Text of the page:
Thursday, March 22, 2012

A Lady and a Princess: a guest blog by Linda Rodriguez

JULIA SPENCER-FLEMING: Linda Rodriguez is one of those honorary Reds who regularly brighten the back blog with their funny, thoughtful and informative comments.

We followed her from aspiring author working hard at her craft, to entrant in the St. Martin's/Malice Domestic writing contest, to winning the award and landing a contract with Minotaur! (I can assure you that winning the Malice Domestic award is the very pinnacle of writerly achievement.)
Yes, I did get the Malice Domestic Award myself. Shut up! I'm being totally objective!

Now, Linda's debut is almost here!

Half-Cherokee Marquitta “Skeet” Bannion thought she was leaving her troubles behind when she fled the stress of being the highest-ranking woman in the Kansas City Police Department, a jealous cop ex-husband, and a disgraced alcoholic ex-cop father. Moving to a small town to be chief of a college’s campus police force, she builds a life outside of her work. She might even begin a new relationship with the amiable Brewster police chief.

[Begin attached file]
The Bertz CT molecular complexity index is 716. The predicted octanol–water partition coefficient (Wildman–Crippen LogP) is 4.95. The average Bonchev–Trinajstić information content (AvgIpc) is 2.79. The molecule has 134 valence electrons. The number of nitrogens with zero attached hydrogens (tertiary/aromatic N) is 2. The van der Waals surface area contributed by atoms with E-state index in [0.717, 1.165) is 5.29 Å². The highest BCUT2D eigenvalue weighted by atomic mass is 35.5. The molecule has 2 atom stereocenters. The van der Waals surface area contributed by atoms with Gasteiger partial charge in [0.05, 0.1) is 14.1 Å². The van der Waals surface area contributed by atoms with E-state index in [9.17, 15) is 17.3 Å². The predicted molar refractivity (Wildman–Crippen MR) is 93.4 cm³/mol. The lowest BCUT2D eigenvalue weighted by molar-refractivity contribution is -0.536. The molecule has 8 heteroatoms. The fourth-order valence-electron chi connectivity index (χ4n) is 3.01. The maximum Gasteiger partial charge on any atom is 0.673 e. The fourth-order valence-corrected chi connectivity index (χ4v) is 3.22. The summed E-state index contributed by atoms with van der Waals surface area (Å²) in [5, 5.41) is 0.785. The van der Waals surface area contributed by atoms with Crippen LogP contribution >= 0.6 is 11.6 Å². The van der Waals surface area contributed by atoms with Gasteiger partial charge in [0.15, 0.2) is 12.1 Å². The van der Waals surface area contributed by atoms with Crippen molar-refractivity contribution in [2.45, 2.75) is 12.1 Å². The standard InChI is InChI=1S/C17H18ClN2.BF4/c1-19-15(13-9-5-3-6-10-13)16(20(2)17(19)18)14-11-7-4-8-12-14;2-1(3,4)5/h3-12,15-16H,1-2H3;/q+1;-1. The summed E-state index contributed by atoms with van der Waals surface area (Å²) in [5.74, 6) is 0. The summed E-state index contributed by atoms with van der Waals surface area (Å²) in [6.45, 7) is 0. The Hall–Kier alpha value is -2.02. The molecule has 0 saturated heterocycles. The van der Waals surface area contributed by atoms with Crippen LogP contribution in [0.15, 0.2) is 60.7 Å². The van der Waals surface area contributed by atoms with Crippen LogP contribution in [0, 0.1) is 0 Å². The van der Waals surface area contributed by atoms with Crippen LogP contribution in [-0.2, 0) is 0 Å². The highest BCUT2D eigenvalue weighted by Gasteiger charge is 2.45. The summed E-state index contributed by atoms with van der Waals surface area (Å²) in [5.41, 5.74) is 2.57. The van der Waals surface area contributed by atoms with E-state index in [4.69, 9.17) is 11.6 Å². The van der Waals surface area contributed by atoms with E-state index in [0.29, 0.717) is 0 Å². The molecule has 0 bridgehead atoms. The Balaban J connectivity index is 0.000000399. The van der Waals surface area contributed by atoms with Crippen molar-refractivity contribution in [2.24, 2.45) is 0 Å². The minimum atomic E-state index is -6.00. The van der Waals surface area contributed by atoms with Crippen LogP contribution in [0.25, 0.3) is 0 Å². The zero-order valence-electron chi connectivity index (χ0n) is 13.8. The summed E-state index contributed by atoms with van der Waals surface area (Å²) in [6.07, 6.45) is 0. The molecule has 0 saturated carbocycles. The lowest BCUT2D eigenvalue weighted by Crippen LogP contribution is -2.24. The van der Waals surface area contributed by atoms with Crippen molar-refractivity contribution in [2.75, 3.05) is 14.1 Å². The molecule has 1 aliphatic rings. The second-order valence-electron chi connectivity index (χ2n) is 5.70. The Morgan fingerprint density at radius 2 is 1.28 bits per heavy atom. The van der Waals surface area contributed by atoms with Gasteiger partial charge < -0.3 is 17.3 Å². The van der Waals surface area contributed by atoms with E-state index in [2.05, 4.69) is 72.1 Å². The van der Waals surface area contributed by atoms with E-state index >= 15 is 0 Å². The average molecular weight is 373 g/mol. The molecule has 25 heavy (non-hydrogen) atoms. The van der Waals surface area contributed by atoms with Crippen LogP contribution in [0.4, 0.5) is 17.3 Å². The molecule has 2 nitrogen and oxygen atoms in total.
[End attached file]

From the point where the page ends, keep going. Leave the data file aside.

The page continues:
All of this is threatened when the student editor of the school newspaper is found murdered on campus. Skeet must track down the killer, following trails that lead to some of the most powerful people in the university. In the midst of her investigation, Skeet assumes responsibility for a vulnerable teenager when her ex-husband and seriously ailing father wind up back on her hands. Time is running out and college administrators demand she conceal all college involvement in the murder, but Skeet will not stop until she’s unraveled every last secret.

Today, Linda's going to tell us about a very personal inspiration for one of the characters in Every Last Secret.

In Every Last Secret, my mystery novel that will be released on April 24, the protagonist, Skeet Bannion, has a dog, a collie named Lady. Lady plays a quietly important role in the book. By taking Lady into her new home, Skeet is making a statement that her life will be different from what it’s been, more settled, more stable, and as tragedy hits her neighbors, Lady, along with Skeet’s cat, provides a lifeline to a grieving and troubled teenager. The truth, however, is that Lady is in this book and the next two in the series because she was in my life first.

When I was ten years old, we moved to a small town in Oklahoma close to where my father’s family lived on a small farm that went back generations. I didn’t realize it at that time, but my wildly dysfunctional parents were in even more trouble than usual, so those years with my five younger siblings in that tiny town would pile more adult responsibilities on my skinny shoulders than I was already carrying—and my parents had turned to me at age ten to make the decision of where we would settle for the next several years, near my mother’s parents in Oklahoma City or near my father’s family in rural Oklahoma.